Written by Christian Kohler for Buljan&Partners
Do you really know the Return of Investment (ROI) of your Customer Centric Management (CCM) activities?
On my last business trip to Germany I was reading an interesting article about the credit crunch which is affecting many companies in Europe at the moment, and which makes continuous innovation and growth so difficult in almost every industry.
We are definitely living in financial times and access to capital becomes more and more crucial for the prosperity of our economy, for many companies it turns out to be a key element to survive this deep crisis we are facing in the European Union.
“ROI is Key”
For CEOs, CFOs and other Top Managers the current situation means to take tough decisions, because the importance of corporate solvency, cash flow development and of the general debt strategy is rising. The Return of Investment (ROI) of every strategic initiative is turning into a key consideration for the management. All departments have to justify in detail all investments and cost items of their budgets. Projects or initiatives without clear objectives, assumption of their impact on revenues, profit or costs are rejected before even appearing on the board meeting agenda.
So, what does this all means for Customer Centric Management, especially for the Managers who are working in this area?
Customer Centric Management is a mid- and long-term corporate strategy and its impact on the financial results of a company can be significant, on both sides, growth in revenues and profit, and costs of the business. Usually important investments over years are necessary to establish well performing customer acquisition, customer loyalty, customer experience, and/or customer retention concepts which make a firm more competitive and allowing a sustainable innovation within the customer value chain and guaranteeing business growth.
In my work as strategic CCM consultant, I often notice that CRM/CCM/CEM initiatives are started without knowing exactly what the contribution to the financial results really is. To define the “Why” from a strategic and economic perspective is essential for Managers.
So, are you ready meeting your CFO, explaining in details the impact of your strategy for the company’s revenues, profit and costs within the next 1-5 years?
CCM/CRM/CEM, in most cases, is funded within the Marketing or After Sales budget, focusing usually on IT investments, customer processes adaptation and customer service center activities, but do not clearly define the value of the activities for the company based on revenues, profit and costs. Many years can pass by to become a real customer-centric company and if you cannot specify your financial impact and results at all time, you will always keep the risk to be the next “victim” of cost saving measures and lose your budget, even your department. Sounds cruel, but I have seen this happening during the last years in too many companies, where resources are redirected to sales and marketing, cutting all expenses which are not directly linked and justified by financial results. As you can see, although CCM is directly connected to a company’s financial performance, without having clear evidence, you can suffer this situation. In general, and this is applicable for all areas and departments, it is a must for every manager or director to justify the value of his/her work for the company at any time in terms of revenues, profit and costs. In business we are always talking about the allocation of rare resources to the most profitable, innovative and sustainable initiatives and projects.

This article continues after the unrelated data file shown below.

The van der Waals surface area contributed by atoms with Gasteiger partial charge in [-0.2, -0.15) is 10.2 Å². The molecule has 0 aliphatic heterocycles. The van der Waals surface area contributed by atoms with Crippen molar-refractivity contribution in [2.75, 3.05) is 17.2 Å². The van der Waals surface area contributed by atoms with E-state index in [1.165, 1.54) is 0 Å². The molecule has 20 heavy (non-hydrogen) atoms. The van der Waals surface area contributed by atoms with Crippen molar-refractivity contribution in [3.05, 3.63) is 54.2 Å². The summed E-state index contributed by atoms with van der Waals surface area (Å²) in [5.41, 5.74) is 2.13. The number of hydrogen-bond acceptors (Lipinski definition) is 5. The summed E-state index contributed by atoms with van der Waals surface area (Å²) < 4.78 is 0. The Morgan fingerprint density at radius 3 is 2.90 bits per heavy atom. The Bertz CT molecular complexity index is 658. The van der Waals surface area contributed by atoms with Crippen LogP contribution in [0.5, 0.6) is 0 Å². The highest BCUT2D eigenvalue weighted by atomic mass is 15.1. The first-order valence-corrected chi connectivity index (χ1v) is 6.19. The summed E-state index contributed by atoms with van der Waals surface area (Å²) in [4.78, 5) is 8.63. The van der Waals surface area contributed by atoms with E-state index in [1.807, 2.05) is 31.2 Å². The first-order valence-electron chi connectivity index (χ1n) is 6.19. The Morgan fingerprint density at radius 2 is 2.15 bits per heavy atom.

So what should you in order be prepared for the finance guys?
When you establish a CCM strategy and activities from scratch, it is important to create a business case with clear assumptions of your financial impact during the next years. If you do not have experience in elaborating this type of analysis, look for internal or external experts, i.e. consultants. A well prepared business case will help you to receive the necessary budgets in order to define and realize a CCM strategy in your company.
The quality of a business case or a detailed analysis of CCM activities depends as well on the availability of data. You have to check if all necessary information is available. Talk to your controllers and financial manager, they normally can tell you what data is in the ERP and how revenues, margins, costs and expenses are linked with each other. An important element that could really ease this exercise would be an activity based accounting system, which allows you to track the profitability of each of your customers in detail, but not all companies usually have it in place.
In reference to CCM KPIs, I suggest focusing not just on KPIs for your CCM processes and customer satisfaction, like i.e. a CSI (customer satisfaction index), but also define and create clear financial indicators considering the impact on revenues, profit and costs. Your CFO will become your best friend and budget discussion will be much easier for your department. One way, and the most recommended one is an integrated Controlling, a CCM Balanced Score Card. A customer centric Management approach needs a department wide control and analysis of all activities within the CCM strategy. A BSC includes a strategic, financial, market and customer, process and resource perspectives giving the Management an integrated view on CCM.
So, in conclusion, if you are doing all this already, keep on track and you will improve your results and budgets of CCM. If not, start as soon as possible, because you never know when the next budget cut is coming in these financial times.